BEGALA: I think it's vitally important. But it's part and parcel with the economic threat, the abortion rights threat, and the democracy threat. You know, I think Democrats have a much better midterm than they would have otherwise because President Biden and Vice President Harris got out there and raised the stakes on the democracy.
But it's a pretty simple formula, Phil. And they got to do seven things. And here's a mnemonic. I put them in alphabetical order so they can remember it. Attack, attack, attack, attack, attack, attack, attack. That's it.
MATTINGLY: That's helpful. That was clarity. But to that point, Sarah, one of the things that I've been trying to think, you see when Trump talks about repealing Obamacare, going back to that, which is a massive political loser for Republicans in 2018. And you see him, just a couple of days ago, talking to a bunch of very wealthy people and saying I'm going to give you tax cuts.
You know, President Obama just lit up the Romney campaign on the 47 percent comment, on things like that. And I think the question is, do those things still resonate and matter in a political environment where Trump exists?
FEINBERG: I think they still matter, but you got to shine a bright light on it. I mean, to Paul's point, you know, you can't talk about everything under the sun. You got to pick and choose what you're going to talk about, and you got to shine a bright light on it so that if there's one thing Americans are clear on going into the next 10 months, it's, that guy's going to give more money to the wealthy, that guy's going to take away my healthcare, the other guy, the guy in the White House right now is going to improve my healthcare.
He's going to make people pay their fair share. People aren't going to get away with not paying taxes anymore. You know, I'm paying, why isn't anybody else paying? Like you got to be, you know, we've heard this over and over again. Repeat, repeat, repeat, repeat, repeat.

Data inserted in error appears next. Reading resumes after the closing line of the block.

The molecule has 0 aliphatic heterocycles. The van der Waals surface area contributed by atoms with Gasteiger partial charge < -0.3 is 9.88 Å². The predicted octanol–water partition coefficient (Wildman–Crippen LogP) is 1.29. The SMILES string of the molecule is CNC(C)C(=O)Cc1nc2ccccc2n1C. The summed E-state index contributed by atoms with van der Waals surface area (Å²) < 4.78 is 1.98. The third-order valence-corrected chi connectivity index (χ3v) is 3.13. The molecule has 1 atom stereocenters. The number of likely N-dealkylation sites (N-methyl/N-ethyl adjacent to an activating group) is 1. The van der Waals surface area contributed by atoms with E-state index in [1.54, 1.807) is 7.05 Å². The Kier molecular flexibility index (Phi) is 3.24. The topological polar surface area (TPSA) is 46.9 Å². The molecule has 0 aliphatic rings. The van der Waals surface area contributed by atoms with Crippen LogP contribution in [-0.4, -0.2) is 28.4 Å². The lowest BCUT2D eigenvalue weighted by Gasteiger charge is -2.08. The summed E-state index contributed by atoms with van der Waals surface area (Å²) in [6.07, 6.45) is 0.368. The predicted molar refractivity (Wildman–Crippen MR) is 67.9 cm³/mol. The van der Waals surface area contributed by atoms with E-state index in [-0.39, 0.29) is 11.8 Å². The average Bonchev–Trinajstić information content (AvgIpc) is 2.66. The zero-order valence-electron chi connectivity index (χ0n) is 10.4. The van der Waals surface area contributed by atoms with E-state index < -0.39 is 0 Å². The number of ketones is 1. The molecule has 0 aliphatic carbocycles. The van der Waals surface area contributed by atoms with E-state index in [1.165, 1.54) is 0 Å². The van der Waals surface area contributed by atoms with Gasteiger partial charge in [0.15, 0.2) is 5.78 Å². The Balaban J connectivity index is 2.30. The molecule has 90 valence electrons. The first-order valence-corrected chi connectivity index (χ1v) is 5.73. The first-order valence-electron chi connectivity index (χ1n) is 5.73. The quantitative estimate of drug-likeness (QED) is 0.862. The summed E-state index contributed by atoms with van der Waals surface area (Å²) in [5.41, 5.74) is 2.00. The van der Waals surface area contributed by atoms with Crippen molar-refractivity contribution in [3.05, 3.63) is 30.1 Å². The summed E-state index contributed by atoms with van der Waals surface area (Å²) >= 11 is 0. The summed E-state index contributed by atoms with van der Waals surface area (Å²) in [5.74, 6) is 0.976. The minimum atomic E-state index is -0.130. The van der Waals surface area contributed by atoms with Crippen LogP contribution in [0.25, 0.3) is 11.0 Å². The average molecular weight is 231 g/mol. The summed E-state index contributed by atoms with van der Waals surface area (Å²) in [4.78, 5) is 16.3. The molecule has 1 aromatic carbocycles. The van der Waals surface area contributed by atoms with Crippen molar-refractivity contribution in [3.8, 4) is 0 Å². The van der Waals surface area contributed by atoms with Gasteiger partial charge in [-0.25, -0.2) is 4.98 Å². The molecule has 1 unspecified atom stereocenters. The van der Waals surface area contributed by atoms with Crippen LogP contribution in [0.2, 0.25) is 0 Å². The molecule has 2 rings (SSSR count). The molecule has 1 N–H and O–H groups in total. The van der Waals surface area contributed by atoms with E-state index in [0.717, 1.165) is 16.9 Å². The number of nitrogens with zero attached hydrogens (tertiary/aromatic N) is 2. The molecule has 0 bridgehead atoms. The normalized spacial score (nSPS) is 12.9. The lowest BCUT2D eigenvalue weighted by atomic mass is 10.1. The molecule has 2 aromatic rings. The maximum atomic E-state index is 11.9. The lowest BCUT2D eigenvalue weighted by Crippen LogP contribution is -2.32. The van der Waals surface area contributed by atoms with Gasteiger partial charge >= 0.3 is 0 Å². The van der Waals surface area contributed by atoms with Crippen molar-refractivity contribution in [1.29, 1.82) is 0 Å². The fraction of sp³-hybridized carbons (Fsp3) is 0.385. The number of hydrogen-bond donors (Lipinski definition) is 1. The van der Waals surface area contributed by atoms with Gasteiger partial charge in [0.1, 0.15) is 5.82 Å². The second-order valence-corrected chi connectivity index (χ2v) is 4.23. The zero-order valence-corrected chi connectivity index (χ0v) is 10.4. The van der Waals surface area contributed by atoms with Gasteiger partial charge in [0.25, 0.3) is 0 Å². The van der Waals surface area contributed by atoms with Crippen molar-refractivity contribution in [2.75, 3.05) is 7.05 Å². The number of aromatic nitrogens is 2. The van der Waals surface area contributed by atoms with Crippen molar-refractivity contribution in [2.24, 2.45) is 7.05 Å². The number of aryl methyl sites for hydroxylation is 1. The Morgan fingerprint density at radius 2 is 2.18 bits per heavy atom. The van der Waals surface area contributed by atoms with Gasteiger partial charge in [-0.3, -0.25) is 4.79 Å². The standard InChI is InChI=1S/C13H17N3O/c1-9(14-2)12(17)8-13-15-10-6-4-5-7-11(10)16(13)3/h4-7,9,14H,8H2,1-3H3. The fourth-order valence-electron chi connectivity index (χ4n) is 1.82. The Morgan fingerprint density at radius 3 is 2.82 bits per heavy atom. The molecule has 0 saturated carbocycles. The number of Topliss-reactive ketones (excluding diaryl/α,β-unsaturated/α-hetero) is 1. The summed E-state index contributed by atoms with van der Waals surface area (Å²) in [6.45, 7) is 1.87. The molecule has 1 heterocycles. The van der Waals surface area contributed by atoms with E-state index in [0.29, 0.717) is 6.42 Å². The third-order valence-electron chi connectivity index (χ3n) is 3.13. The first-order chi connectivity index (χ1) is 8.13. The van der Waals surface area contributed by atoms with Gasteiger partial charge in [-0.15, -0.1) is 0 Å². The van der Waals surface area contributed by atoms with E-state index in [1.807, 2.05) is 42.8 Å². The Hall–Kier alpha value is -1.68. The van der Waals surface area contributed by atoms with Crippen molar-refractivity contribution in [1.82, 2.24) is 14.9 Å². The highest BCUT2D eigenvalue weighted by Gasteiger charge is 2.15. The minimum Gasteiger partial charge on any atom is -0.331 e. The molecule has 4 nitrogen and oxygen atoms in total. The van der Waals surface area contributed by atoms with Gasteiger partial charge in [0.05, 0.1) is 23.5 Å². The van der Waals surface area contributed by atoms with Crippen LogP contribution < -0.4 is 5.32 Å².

People start to remember it after seven times, seven -- 30 times, I mean, you got to just keep going.
MATTINGLY: Yes. Paul seems to have the repetitive part. And real quick, a very quick answer from both of you. We only got about a minute left. Is the Biden campaign capable of turning their numbers around in the next 11 months?
FEINBERG: Oh, 100 percent.
BEGALA: Oh yes.
BEGALA: Oh yes.
MATTINGLY: All right. That was -- there is agreement. It's a long road to go but --
BEGALA: If they listen to Sarah Feinberg, they will. They should listen to Sarah. She's right about it.
MATTINGLY: And apparently if they, just let me check my notes real quick, Paul, attack I think is what also they need to do.
Sarah Feinberg --
BEGALA: You got it.
MATTINGLY: -- Paul Begala, as always --
BEGALA: That's all I want for Christmas is a vicious negative campaign against Donald Trump. That's all I want.
MATTINGLY: I think knowing their team, they're capable of it. That's for sure. Paul, Sarah, thanks guys. Have a wonderful Christmas.
And thanks for joining INSIDE POLITICS. "CNN NEWS CENTRAL" starts right now.